Models and Analogues in Biology

By Society for Experimental Biology | Go to book overview

KINETIC MODELS OF DEVELOPMENT AND HEREDITY

By H. KACSER Department of Animal Genetics, Edinburgh


INTRODUCTION

There are many ways of discussing the phenomena which are usually described under the heading of differentiation, development, and growth. Such discussions usually involve the description of classical embryological material which, owing to its suitability as experimental material, has largely dominated work in this field as well as the thoughts and concepts which we have. For the purposes of this symposium, however, I shall be concerned with much more general questions. These may be described very briefly, and therefore very inaccurately, as 'the interpretation of biology in terms of chemistry'.


ANALOGUES AND MODELS

In order that it may be clearly understood what I am attempting, I must begin by discussing the very nature of my approach. This may lead into the fields of semantics and epistemology, but the nature of the symposium is such that this can hardly be avoided. There are a large number of words currently in use which are relevant to discussion of this kind. Some of these are, 'hypothesis', 'theory', 'law', 'explanation', 'computer', 'experimental animal', 'analogue' and 'model'. It is my view that all these terms are synonyms of only two of these. The most appropriate are 'analogue' and 'model'. All other terms are synonyms of either of these two. Analogue and model differ fundamentally from each other. They describe two entirely different phenomena and I shall show a sensible and consistent way in which these two terms should be used. It is certainly the way I shall use these words here.

'An analogue is any device or objects in which entities are related to one another'. This definition includes, of course, all perceptible objects which can be apprehended by man. While it is perfectly true that all such objects can be regarded as analogues, I shall add a qualification which will make the definition more useful. An analogue is clearly an analogue of something. Billiard balls on a table may be an analogue of gas molecules in a vessel, or they may be a source of relaxation for tired University Professors, or they may be the beginning of the ruin of a promising student. It therefore appears that it is the use to which objects are put that marks them out as analogues. I shall therefore qualify the definition of the word analogue by saying that 'an analogue is a device (in which entities are related to one another) which can be used for the purposes of making a model'. We therefore must know what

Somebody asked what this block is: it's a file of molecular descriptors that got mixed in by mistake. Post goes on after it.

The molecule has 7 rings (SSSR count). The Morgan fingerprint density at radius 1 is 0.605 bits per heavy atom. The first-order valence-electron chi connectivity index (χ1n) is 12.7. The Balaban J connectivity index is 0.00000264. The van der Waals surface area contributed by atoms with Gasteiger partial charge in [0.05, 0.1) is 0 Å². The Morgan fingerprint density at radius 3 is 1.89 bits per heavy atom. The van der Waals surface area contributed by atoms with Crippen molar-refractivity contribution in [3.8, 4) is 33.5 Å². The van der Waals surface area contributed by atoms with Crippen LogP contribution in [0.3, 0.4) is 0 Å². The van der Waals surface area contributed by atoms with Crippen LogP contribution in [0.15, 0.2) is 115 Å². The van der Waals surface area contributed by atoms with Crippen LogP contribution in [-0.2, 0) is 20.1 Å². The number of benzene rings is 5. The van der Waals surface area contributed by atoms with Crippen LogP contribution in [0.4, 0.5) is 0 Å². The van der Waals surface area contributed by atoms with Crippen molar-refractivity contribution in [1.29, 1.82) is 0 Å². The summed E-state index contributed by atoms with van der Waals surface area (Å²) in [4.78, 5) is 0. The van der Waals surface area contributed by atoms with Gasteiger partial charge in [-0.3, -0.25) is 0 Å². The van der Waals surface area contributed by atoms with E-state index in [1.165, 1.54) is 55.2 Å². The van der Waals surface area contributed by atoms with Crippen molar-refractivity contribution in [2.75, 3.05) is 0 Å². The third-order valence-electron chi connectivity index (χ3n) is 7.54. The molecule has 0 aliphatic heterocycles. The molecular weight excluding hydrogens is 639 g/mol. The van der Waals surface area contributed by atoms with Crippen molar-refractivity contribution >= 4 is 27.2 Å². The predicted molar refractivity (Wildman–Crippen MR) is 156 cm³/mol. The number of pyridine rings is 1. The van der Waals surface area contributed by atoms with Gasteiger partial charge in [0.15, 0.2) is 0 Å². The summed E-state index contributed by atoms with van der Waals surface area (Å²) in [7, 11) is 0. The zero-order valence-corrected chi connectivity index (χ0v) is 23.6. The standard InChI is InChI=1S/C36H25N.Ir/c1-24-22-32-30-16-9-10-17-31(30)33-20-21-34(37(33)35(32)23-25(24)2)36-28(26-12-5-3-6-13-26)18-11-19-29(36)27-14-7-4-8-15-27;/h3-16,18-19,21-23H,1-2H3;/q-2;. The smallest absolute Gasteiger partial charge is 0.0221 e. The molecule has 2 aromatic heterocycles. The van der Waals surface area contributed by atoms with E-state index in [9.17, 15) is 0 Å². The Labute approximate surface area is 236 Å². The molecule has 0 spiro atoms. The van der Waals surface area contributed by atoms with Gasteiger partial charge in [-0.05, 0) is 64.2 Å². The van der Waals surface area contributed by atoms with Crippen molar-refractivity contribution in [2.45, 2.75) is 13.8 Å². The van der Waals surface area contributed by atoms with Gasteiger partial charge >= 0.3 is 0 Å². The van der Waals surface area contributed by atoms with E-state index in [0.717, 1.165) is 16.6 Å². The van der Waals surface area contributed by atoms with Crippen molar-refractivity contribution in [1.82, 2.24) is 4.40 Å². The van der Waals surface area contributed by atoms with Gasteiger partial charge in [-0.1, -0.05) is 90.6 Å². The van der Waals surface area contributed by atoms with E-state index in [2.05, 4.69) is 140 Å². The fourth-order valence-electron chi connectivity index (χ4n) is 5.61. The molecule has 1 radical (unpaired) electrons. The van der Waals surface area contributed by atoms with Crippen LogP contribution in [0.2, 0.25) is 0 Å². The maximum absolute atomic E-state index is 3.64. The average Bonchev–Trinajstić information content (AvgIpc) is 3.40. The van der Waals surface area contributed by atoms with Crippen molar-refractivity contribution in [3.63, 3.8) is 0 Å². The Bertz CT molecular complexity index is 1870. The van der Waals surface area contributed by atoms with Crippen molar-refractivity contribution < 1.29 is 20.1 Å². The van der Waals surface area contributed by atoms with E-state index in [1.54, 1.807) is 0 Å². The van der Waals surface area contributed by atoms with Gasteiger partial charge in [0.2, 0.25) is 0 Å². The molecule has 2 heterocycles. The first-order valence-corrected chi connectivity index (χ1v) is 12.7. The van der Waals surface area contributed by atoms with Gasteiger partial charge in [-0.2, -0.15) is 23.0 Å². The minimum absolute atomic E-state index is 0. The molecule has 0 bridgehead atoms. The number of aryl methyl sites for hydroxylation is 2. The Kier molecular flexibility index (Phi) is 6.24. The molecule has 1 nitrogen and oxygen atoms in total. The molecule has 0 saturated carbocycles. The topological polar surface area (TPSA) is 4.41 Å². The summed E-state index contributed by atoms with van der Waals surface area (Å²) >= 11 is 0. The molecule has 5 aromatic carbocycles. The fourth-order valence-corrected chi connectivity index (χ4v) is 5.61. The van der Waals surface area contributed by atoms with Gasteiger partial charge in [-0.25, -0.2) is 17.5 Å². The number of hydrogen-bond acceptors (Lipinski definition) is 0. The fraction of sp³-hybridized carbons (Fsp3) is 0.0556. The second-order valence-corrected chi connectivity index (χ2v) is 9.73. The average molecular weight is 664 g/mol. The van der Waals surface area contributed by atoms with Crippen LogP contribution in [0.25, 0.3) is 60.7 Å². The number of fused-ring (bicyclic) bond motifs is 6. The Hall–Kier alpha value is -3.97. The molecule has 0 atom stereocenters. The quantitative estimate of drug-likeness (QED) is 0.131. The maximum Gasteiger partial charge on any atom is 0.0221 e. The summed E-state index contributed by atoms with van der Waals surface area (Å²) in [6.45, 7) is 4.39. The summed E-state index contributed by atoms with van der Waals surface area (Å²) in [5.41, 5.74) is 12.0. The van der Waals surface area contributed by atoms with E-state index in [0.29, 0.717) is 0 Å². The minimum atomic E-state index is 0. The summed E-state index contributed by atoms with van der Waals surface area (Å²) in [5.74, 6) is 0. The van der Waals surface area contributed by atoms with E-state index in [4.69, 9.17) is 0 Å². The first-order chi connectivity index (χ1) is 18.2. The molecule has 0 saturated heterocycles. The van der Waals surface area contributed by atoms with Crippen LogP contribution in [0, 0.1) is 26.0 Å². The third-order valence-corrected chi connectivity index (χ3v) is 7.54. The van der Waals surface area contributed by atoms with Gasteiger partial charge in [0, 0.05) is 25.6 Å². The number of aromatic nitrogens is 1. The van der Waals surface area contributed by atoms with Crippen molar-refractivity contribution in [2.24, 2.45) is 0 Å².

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Models and Analogues in Biology
Table of contents

Table of contents

  • Title Page iii
  • Contents v
  • Preface vii
  • Quantum Physics and Biology† 1
  • Models in Genetics 6
  • Kinetic Models of Development And Heredity 13
  • Tissues in Culture and in the Body 28
  • References 40
  • Models of Muscle 41
  • References 66
  • Mechanical Models in Zoology 69
  • Conclusions 82
  • Physical Models in Biology 83
  • Estimation of Values Of Parameters of a Model to Conform With Observations 102
  • Summary 120
  • Applications of Theoretical Models to the Study of Flight- Behaviour in Locusts and Birds 122
  • References 138
  • Electrical Analogues in Biology 140
  • Computers and the Nervous System 152
  • References 168
  • Models in Cybernetics 169
  • References 190
  • Modelling of Large-Scale Nervous Activity 192
  • Conclusions 197
  • Energy Models of Motivation 199
  • Summary 212
  • The Use of Models in the Teaching Of Embryology 214
  • School Biology as An Educational Model 230
  • Conclusion 241
  • The Problem of Communication In Biological Teaching 243
  • Acknowledge Ments 248
  • A Review of the Symposium: Models and Analogues in Biology 250
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